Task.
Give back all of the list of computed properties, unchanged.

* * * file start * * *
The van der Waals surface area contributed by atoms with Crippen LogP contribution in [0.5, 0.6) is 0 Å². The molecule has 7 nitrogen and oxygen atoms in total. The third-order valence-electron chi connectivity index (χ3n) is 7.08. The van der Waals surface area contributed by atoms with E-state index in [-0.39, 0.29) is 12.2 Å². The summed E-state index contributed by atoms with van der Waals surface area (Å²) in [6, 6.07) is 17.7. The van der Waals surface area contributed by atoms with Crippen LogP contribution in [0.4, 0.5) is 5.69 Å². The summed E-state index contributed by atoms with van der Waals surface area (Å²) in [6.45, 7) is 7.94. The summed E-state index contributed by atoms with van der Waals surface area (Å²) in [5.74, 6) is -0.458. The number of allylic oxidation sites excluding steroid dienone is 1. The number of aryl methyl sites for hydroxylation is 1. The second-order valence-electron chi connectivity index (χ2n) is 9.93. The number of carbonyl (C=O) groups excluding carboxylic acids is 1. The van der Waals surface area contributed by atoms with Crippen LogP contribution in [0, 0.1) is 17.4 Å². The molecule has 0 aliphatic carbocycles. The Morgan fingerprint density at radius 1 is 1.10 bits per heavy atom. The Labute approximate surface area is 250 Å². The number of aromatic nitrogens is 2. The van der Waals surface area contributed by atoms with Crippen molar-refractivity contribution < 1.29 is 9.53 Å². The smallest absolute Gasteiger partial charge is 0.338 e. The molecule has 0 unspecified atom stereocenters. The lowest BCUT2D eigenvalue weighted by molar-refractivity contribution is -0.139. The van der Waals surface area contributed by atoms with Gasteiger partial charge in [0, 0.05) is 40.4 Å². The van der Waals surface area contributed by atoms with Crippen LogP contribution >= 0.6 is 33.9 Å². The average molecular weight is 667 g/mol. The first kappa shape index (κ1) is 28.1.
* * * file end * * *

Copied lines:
The van der Waals surface area contributed by atoms with Crippen LogP contribution in [0.5, 0.6) is 0 Å². The molecule has 7 nitrogen and oxygen atoms in total. The third-order valence-electron chi connectivity index (χ3n) is 7.08. The van der Waals surface area contributed by atoms with E-state index in [-0.39, 0.29) is 12.2 Å². The summed E-state index contributed by atoms with van der Waals surface area (Å²) in [6, 6.07) is 17.7. The van der Waals surface area contributed by atoms with Crippen LogP contribution in [0.4, 0.5) is 5.69 Å². The summed E-state index contributed by atoms with van der Waals surface area (Å²) in [6.45, 7) is 7.94. The summed E-state index contributed by atoms with van der Waals surface area (Å²) in [5.74, 6) is -0.458. The number of allylic oxidation sites excluding steroid dienone is 1. The number of aryl methyl sites for hydroxylation is 1. The second-order valence-electron chi connectivity index (χ2n) is 9.93. The number of carbonyl (C=O) groups excluding carboxylic acids is 1. The van der Waals surface area contributed by atoms with Crippen LogP contribution in [0, 0.1) is 17.4 Å². The molecule has 0 aliphatic carbocycles. The Morgan fingerprint density at radius 1 is 1.10 bits per heavy atom. The Labute approximate surface area is 250 Å². The number of aromatic nitrogens is 2. The van der Waals surface area contributed by atoms with Crippen molar-refractivity contribution < 1.29 is 9.53 Å². The smallest absolute Gasteiger partial charge is 0.338 e. The molecule has 0 unspecified atom stereocenters. The lowest BCUT2D eigenvalue weighted by molar-refractivity contribution is -0.139. The van der Waals surface area contributed by atoms with Gasteiger partial charge in [0, 0.05) is 40.4 Å². The van der Waals surface area contributed by atoms with Crippen LogP contribution >= 0.6 is 33.9 Å². The average molecular weight is 667 g/mol. The first kappa shape index (κ1) is 28.1.